A home office is almost a requirement today. As with all design projects, start with objectives and needs. Too often, homeowners jump to thinking through available space. When you start with the solution instead of defining the goal, you can miss important opportunities. Write down the answers to the following questions:
- Is this your primary work space or secondary?
- How often will you use your office (all day, a few hours a day, a few hours a week?)
- Will you have clients visit?
- Do you need visual or acoustic privacy from other members of your household?
- What equipment do you need?
- How much storage do you need and does all it need to be proximate?
Then answer some questions about your work habits:
- Do you need everything at your fingertips?
- Do you want to be able to hide everything away either so you can put work out of your mind or to hide it from visitors?
- Do you need distraction or need to block it?
- Do you need a certain aesthetic environment to work?
- What do you need to feel connected to … (the family, the garden, your colleagues …)?
- Do you need to multi-task while working? And if so, what other tasks do you handle at the same time – maybe child care or cooking?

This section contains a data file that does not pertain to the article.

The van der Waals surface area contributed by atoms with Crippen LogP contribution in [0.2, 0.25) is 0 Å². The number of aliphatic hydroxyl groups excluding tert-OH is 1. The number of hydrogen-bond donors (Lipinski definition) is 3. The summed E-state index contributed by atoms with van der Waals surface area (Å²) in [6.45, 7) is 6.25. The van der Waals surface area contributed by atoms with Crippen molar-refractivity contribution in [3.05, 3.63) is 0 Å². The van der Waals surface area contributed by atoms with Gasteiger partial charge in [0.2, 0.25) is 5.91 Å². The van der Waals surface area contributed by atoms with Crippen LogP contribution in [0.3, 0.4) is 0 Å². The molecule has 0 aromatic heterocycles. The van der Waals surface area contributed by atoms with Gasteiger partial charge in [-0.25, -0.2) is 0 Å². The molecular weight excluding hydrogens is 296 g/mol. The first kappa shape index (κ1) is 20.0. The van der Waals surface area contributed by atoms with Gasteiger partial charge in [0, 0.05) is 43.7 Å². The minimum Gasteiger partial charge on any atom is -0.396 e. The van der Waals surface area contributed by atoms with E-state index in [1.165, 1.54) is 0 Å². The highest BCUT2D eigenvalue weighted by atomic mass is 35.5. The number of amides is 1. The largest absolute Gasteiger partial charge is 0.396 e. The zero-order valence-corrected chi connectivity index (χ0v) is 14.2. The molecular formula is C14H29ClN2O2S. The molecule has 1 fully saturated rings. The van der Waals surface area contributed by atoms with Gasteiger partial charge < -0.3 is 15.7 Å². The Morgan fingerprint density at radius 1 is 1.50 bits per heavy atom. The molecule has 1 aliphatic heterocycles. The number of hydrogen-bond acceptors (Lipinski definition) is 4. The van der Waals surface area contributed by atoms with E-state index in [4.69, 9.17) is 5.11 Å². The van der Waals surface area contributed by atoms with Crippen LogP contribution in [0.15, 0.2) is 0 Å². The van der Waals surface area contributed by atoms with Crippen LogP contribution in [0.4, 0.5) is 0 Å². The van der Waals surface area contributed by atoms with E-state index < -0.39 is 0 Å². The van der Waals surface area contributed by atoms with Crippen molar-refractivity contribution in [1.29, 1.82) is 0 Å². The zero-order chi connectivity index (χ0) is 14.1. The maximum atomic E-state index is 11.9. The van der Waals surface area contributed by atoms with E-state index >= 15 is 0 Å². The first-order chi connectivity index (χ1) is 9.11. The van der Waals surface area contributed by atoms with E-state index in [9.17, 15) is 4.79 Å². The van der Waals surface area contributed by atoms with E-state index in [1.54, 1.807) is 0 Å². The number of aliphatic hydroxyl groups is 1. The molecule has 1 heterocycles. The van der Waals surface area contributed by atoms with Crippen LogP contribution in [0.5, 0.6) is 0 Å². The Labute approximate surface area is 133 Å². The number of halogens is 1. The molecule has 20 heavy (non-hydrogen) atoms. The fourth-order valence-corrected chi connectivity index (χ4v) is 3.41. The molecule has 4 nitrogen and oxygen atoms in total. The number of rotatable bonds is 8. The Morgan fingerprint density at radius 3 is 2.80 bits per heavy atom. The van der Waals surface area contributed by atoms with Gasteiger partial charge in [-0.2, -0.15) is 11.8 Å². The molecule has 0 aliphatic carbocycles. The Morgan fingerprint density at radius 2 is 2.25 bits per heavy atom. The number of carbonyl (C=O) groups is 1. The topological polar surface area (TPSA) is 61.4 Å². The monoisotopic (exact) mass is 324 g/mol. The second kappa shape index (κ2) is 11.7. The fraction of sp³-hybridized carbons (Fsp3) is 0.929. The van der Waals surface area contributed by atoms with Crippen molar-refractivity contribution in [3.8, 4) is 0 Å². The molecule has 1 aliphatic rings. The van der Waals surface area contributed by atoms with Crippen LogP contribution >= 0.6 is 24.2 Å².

The answers to both sets of questions will help you figure out where in your home you should locate your home office. Don’t rule anything out. Thinking through your objectives can also help you see you way clear to realizing that space you originally thought was unavailable can be made available.
For example, if you need to meet with clients, you’ll absolutely need to find space near an outside door so your clients don’t need to traipse through your messy kitchen. If your “formal” living room is never used, consider using it for your office. You can separate it from your living space with French doors – either etched or clear – that say this is private. Putting storage on the walls adjacent to your living space will also provide an acoustic barrier to make meetings with clients private – or to just separate yourself from the family activities. And when you need connection, open the French doors to invite the family inside.
As another example, if you need to multi-task but also need to create “out of sight / out of mind”, you’ll need a location centrally located but that can be easily closed off – like creating or converting a closet space. In the image at the top of the article, a project by Greene Partners, the homeowner uses barndoor hardware to create a large door that will completely conceal the workspace – and the clutter – when not in use. In another example, below, an office is built-into a modern cabinetry right off the living room. It’s completely hidden when not in use.
These are but 3 examples of using space in unusual ways to create an effective home-office. Are you having trouble figuring out how to make a home office work? Contact me with your problem and I’ll try to help find a solution. It might become the topic of another article. Like the recent one on creating privacy for a home office with an arched doorway.